Story after story claimed that global warming had permanently changed the situation and that California's reservoirs would remain unfilled.


Fast forward two years and these apocalyptic warnings appear more like a rendition of chicken-little than reliable climate science.

Massive rainfall has hit the Golden State, while we in the Northwest are enjoying a warmer-than-normal winter with less snowpack than normal.

Below is the percent of average precipitation for the last month over the western U.S.  Some parts of California have received over 400% of normal!


To illustrate the soggy California situation, below is the accumulated precipitation at Los Angeles since October 1 (the current water year). Brown indicates normal values.   LA is now running about 40% above normal


Compare this to Seattle (below).  We are slightly above normal.   Precipitation-wise we running nearly exactly on climatology.   That may surprise some.


As I have described in several previous blogs, we are now experiencing El Nino conditions, which tend to make California very wet, while our area generally experiences near-normal precipitation.   

The latest forecast of accumulated precipitation through Tuesday shows a continuation of the pattern with heavy precipitation expected in California.  And yes....only modest precipitation over Washington.  Oregon enjoys a piece of this wet bounty.


The origin of this wet situation is a strong El Nino low center off of Califonia, illustrated by the upper level (500-hPa pressure, about 18,000 ft) at 10 PM on Monday.  The purple shading indicates an unusually strong low.  I am getting tired of this pattern.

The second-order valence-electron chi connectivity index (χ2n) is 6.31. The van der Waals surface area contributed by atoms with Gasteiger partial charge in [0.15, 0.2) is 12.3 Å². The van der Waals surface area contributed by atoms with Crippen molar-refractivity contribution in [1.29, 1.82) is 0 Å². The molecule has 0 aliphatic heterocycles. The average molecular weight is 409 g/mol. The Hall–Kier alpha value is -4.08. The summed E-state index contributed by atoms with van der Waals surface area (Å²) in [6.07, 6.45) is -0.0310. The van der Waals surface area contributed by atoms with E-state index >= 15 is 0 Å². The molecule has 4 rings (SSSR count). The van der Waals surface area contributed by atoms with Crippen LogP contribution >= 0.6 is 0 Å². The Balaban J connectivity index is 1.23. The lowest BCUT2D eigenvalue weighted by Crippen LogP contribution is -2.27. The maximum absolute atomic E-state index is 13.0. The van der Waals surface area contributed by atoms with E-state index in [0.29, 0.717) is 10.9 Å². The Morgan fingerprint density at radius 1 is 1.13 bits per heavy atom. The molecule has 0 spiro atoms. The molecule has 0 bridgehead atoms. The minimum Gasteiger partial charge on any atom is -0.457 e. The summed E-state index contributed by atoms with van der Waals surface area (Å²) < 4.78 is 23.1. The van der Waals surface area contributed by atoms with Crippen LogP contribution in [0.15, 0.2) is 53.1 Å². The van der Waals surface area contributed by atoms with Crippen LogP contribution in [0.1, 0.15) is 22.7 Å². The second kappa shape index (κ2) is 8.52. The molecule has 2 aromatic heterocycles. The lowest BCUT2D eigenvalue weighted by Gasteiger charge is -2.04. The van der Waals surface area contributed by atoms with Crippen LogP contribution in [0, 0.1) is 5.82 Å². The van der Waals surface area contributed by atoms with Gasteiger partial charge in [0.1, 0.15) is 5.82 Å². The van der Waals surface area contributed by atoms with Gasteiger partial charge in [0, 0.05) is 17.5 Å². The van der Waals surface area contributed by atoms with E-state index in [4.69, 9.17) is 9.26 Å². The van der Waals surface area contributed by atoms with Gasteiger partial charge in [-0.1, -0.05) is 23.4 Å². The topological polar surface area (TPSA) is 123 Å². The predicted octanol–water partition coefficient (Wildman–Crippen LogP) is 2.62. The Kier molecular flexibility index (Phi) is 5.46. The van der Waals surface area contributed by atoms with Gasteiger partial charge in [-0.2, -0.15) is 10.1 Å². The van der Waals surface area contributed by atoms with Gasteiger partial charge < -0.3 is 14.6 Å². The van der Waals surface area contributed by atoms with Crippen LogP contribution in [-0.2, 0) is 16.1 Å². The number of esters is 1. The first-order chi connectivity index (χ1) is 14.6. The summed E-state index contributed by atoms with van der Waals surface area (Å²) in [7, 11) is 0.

The current extended prediction of accumulated precipitation through April 1 by the European Center model suggests this pattern is not going away, with very wet conditions over California, but drier than normal in the Washington Cascades (see below).


But what about the Northwest snowpack during the next few months?    I will leave that to an upcoming blog.




February 13, 2024

Some Lowland Snow is Coming Western Washington Late Wednesday and Thursday

Historically,  the window for lowland snow over western Washington closes the last week of February.

It appears that we are going to get some flakes before it is too late..... but not that many.



Let me start by showing you the latest forecast by the UW WRF prediction system.    Below is the forecast sea level pressure and low-level temperature map for 10 PM tomorrow (Wednesday) night.  

Cold air (blue color) is found in British Columbia, Alberta, and Montana.  Some pushes into eastern Washington.

A low-pressure center moves on to the northern Oregon coast, drawing cool air into western Washington.  The trouble for western Washington snow is that the low is a bit too far south and temperatures are marginal.  This pattern would push cool northeasterly flow through the Fraser River Valley into Whatcom County and the San Juans.




The latest UW high-resolution forecast for snow accumulation through 1 PM Thursday,  shows some lowland snow from roughly Olympia to Chehalis, and plenty over the south Cascades.  The southeast side of the Olympics gets a few flakes as well.

The Columbia Basin gets some light snow.


Nothing exciting perhaps, but snowflakes are always of interest.   There is, of course, some uncertainty in the forecast, and the way to get at that is to examine an ensemble of many forecasts.

The City of Seattle SNOWWATCH website shows the ensemble forecasts for Seattle (see below).  The gray lines are individual forecasts, and the ensemble average is in black.  Many forecasts are going zero, but the average is about .5 inches and snow depth would be much less than that.  Perhaps a dusting.  Quite possibly nothing.


In short, I would not be getting the sled out, but you might spot a few flakes.